Yokota residents reach new heights in trip up Takatori
Fear is the first thing that strikes a rock-climbing novice.
Just ask Terran McCabe, who recently spent her 21st birthday scaling 75- to 100-foot walls on Mount Takatori a 1,915-foot peak near the U.S. Navy’s Ikego Housing Area in Japan. McCabe went vertical with a small group of thrill-seekers as part of an Outdoor Recreation-sponsored expedition from Yokota Air Base.
“Awesome, scary,” she said moments after negotiating a nearby peak’s stairlike section. “I hated it going up, but now I love it. It’s scary ’cause you’re up extremely high, and you have to depend on someone else with a rope to catch you. You’ve gotta learn to trust that rope.”
Her husband, Airman 1st Class Jesse McCabe of the 374th Comptroller Squadron, had no trouble on his first attempt up the “open-book,” a more challenging climb on the rock’s middle section.
“It wasn’t as difficult as I thought it’d be,” he said. “There were a couple of spots where I got stuck, but it was fun.”
A short time later, Terran bid to equal the feat but had to descend after failing to reach the halfway point. “I’m gonna have to try it again. I can’t leave here being afraid,” she said.
Yokosuka Naval Base’s Outdoor Recreation Department picked the venue and provided three instructors, including Tetsuya Ishida, an event programmer for the organization who’s been climbing rocks for 25 years. This summer alone, he made 12 trips up Mount Fuji, Japan’s signature landmark.
For newcomers, finding balance is the toughest aspect of rock-climbing, he said.
“It’s not power actually,” Ishida said. “You have to use your feet more. Beginners tend to do too much clinging, with too much upper body and hands. The key is using the feet.
“Beginners can’t trust the feet friction. Once they know the climbing shoes will hold, they do a much better job.”
Another part of the attire proved problematic for Staff Sgt. Luis Oquendo of Yokota’s 730th Air Mobility Squadron.
“It’s quite the workout,” he said. “Getting a grip was hard, but mainly I couldn’t stretch my legs enough because of my jeans. It’s my first time doing this and I didn’t really know what to expect.”
On the mountain, the guides suggested spandex or some other loose-fitting pants that allow for easy movement on the rocks.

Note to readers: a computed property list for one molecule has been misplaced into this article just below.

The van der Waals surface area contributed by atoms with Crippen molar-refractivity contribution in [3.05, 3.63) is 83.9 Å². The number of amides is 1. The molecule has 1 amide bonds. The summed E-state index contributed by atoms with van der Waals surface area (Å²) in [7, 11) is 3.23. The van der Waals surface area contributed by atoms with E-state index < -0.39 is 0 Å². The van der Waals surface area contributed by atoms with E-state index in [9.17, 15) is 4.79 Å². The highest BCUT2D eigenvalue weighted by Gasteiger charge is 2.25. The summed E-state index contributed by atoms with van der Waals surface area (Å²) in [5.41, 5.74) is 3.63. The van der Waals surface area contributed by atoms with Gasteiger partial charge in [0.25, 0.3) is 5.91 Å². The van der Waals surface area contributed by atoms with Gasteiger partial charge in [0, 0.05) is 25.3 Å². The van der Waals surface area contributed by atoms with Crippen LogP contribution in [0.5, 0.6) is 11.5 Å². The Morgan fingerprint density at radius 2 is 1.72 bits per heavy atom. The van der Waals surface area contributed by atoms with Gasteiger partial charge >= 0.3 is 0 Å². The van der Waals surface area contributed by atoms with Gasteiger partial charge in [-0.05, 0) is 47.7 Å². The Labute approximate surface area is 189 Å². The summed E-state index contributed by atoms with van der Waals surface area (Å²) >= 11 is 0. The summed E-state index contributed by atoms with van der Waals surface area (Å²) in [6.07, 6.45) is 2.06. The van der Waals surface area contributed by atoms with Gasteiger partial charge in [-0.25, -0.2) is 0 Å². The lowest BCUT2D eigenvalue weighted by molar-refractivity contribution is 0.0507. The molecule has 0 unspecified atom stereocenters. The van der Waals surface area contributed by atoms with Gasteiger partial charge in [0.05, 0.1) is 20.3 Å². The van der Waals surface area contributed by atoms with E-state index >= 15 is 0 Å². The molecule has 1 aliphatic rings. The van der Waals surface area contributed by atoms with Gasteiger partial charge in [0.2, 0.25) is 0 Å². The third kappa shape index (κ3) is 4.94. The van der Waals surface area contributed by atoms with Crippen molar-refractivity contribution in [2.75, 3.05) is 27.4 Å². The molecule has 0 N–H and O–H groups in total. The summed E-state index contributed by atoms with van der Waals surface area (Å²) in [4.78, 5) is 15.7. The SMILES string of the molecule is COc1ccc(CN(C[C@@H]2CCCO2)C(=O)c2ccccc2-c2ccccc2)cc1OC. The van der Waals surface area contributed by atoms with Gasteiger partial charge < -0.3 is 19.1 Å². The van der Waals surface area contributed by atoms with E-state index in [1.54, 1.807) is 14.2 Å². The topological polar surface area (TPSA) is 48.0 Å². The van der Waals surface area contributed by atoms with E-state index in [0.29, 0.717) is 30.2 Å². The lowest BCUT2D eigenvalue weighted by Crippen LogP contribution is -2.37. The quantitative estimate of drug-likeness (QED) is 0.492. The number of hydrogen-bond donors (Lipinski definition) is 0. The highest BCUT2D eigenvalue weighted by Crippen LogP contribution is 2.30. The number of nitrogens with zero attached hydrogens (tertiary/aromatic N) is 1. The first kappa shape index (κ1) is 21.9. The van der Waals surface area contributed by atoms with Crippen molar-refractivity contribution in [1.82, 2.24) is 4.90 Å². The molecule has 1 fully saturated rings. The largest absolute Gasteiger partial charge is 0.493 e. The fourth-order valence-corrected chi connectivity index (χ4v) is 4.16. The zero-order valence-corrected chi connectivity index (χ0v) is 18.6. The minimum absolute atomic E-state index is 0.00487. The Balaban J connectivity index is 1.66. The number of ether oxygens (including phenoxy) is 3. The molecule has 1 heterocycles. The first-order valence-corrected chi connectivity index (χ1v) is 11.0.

According to an instructor who went only by “D.J.,” there are varying degrees of difficulty, ranging from 1.1 — flat ground — to 5.15, a straight flat surface known as “the max” with little to grasp and virtually nothing to set a foot on. Ropes and harnesses must be used for anything over level 5.
“There’s only one mountain we know of in Japan that’s a 5.15,” D.J. said. “Few people in the world can do it.”
Oquendo’s 10-year-old daughter, Laryssa, a fifth-grader at Yokota East Elementary School, didn’t seem to have trouble with any of Takatori’s rock walls. Ditto for Ethan Poulton, 7, a second- grader at Yokota West Elementary School.
His mother, Judy Nunez, a native of New Zealand, said the family has a membership at the “Stone Magic” indoor rock-climbing facility in Sagamihara.
“He’s better than me, and this is his first time outside,” she said. “It’s preparing him for New Zealand. There are some really good rock-climbing places there. We’re taking a trip home next April.”
Prior to the departure from Takatori, Terran McCabe made it a birthday she’d never forget, conquering an even trickier wall than the one that bested her earlier.
“That felt awesome,” she said. “I’m still on a high.”
She might be hooked on the sport, along with husband Jesse.
“We’ll definitely do it again,” Terran said. “I’m already wanting to buy the equipment.”
Yokota Outdoor Recreation offers a course for introductory outdoor rock-climbing for ages 5 and older.
Next trip: Nov. 9 in Tanzawa area; departs Yokota at 6 a.m.
Cost: $22 per person, which covers transportation, climbing guide and equipment such as harness, carabineers, rope, helmets and shoes.
Recommended items to bring: Change of clothes; shorts, spandex or sweatpants; hiking boots; snacks; drinks; water; and packed lunch.